Isn’t it funny what a trillion dollars can do for you. Well, that’s what the European Union threw at countries such as Greece, Spain, Ireland, and Portugal in a move that mimicked what our Federal Reserve and Treasury departments did a little over a year ago. Stocks took off in stealth fashion across the globe. When stateside trading opened in NY, the Dow jumped 400 points at the bell. Currently, the Dow is up 406 while the Naz is plus 102 points. Too early to call the close which will be important. We’ll want to see if traders are buying the bailout given passage is still needed by all 16 countries and the austerity measures (wage cuts, layoffs, retirement age rising, etc. etc.) have yet to be implemented in Greece. They (citizens) could just be taking a rest before the street fighting once again begins. Overall, the move has hope and removes a negative for growth round the globe.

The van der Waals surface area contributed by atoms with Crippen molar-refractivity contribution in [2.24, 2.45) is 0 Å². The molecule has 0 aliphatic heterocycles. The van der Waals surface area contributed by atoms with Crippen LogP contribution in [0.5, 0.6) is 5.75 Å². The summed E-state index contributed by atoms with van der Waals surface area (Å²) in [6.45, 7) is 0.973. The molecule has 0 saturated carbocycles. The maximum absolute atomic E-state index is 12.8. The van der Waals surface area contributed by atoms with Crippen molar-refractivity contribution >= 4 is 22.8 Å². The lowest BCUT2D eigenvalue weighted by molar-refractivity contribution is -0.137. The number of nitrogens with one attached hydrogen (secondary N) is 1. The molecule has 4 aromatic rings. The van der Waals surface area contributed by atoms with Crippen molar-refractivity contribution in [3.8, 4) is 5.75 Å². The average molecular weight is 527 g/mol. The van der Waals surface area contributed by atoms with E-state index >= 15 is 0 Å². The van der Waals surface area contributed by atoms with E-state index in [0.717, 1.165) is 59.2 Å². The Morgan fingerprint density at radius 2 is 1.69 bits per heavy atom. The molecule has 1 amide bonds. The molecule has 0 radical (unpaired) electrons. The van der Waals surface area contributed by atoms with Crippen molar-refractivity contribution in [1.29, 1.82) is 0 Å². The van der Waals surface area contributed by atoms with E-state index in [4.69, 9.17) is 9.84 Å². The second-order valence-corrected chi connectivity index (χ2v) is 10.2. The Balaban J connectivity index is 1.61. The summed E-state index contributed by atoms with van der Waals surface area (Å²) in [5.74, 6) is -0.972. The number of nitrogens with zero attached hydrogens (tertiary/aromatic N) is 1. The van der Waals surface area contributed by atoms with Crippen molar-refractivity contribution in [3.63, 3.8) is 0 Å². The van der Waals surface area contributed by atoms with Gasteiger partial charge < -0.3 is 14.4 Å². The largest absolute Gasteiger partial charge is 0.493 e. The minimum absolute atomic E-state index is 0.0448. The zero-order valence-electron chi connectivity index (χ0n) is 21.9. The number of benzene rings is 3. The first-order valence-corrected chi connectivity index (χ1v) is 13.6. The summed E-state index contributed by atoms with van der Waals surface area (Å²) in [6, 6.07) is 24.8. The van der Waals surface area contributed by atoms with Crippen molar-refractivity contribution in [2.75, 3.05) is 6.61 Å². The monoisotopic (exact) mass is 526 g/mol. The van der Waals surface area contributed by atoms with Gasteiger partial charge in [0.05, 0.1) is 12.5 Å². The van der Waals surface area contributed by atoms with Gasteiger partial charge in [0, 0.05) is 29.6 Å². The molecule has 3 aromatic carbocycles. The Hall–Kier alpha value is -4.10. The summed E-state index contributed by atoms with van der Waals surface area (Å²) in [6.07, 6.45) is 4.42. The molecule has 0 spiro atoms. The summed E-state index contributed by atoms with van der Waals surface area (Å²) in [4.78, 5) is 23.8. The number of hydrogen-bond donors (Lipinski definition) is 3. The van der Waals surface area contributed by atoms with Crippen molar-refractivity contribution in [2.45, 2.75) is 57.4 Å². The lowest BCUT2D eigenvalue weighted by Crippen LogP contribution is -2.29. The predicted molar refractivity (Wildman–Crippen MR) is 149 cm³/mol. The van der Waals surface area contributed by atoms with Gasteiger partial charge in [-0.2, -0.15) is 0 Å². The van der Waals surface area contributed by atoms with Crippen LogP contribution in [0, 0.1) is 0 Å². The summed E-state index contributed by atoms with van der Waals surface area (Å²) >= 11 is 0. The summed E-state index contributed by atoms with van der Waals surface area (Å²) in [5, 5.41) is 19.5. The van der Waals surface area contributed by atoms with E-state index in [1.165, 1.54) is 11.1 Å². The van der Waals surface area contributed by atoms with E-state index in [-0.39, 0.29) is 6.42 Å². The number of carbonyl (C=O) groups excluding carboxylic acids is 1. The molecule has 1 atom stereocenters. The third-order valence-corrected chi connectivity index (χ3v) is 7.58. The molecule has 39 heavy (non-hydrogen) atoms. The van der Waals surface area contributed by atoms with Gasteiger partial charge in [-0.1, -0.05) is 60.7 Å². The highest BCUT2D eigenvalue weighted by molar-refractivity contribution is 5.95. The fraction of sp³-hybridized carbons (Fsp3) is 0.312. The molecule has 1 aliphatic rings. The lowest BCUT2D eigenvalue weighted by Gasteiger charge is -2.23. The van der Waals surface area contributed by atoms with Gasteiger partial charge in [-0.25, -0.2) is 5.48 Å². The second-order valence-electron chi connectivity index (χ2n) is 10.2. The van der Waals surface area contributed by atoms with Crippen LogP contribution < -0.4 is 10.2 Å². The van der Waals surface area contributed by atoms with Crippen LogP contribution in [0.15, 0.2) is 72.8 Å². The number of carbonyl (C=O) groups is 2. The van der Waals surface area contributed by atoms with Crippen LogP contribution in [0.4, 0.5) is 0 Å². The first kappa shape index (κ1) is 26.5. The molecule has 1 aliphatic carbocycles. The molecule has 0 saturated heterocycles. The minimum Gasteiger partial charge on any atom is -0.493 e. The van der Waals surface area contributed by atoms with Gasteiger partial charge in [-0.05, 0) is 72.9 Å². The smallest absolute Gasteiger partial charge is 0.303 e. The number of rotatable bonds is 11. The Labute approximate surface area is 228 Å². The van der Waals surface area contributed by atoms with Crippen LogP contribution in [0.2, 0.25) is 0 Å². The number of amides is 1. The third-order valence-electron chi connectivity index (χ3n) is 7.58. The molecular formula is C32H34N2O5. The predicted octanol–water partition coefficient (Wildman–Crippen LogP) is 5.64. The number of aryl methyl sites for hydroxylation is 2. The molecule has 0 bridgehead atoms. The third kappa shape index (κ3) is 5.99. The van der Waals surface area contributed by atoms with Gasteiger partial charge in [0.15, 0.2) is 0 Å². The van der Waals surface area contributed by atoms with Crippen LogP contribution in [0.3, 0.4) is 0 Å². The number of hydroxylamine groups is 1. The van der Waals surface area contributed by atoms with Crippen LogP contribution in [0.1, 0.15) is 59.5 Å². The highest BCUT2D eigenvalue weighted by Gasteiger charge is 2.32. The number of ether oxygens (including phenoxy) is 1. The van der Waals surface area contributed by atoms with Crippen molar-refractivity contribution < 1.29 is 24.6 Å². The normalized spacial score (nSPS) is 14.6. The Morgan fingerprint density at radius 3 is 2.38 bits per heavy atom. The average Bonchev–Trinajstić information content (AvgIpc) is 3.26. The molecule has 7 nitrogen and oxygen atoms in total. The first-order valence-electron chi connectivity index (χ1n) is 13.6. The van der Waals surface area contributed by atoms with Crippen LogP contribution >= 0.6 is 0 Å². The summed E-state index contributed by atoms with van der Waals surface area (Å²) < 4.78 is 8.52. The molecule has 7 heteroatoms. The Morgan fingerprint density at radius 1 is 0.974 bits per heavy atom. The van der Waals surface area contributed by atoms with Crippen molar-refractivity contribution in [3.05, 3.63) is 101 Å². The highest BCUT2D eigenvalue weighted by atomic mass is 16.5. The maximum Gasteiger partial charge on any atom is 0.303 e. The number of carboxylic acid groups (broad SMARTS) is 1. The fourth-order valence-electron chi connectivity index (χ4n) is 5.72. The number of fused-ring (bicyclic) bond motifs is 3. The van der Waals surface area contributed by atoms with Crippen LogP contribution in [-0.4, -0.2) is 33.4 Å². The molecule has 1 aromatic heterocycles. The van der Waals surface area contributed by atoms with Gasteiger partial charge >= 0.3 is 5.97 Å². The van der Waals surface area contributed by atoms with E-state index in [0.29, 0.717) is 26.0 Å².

Bonds, notes, and mortgage backs have felt the pinch but mortgage backs have held up quite nicely. 10 year note is off 33/32’s (yield 3.55%), 30 year bond is off 74/32’s (yield 4.42%), and yet MBS are down 8/32’s. The week ahead is light on data with Retail Sales, Industrial Production, and Michigan Sentiment survey being the heavy hitters on Friday. We will however have supply to contend with this week as the Treasury auctions 38 billion of 3 year notes tomorrow, 24 billion of 10 year notes on Wednesday, and 16 billion of the 30 year bond on Thursday. Stock pricing and movement will hold the key to how well the paper is received.
Technically, the weakness today has taken the chart back to pre-Europe chaos levels and forced sell signals to emerge on 60 minute charts. Daily charts however are not giving us a new bear trend. When you have this type of divergence, the market is trying to tell us that it will take time to show it’s true colors as nothing is in harmony. In English, this means that Austin mortgage rates and pricing can go one way or the other in short order but most likely hold steady at current levels. Best to stay on defense as stocks certainly look better, Europe looks better, and the Federal Reserve Chairman hints of Fed Funds rate hikes sooner than later. Personally, we like the chart (better chance of lower Austin mortgage rates/better pricing) but the fundamentals (economic data) points to a steady recovery. A tug of war for Austin mortgage interest rates seems in the cards.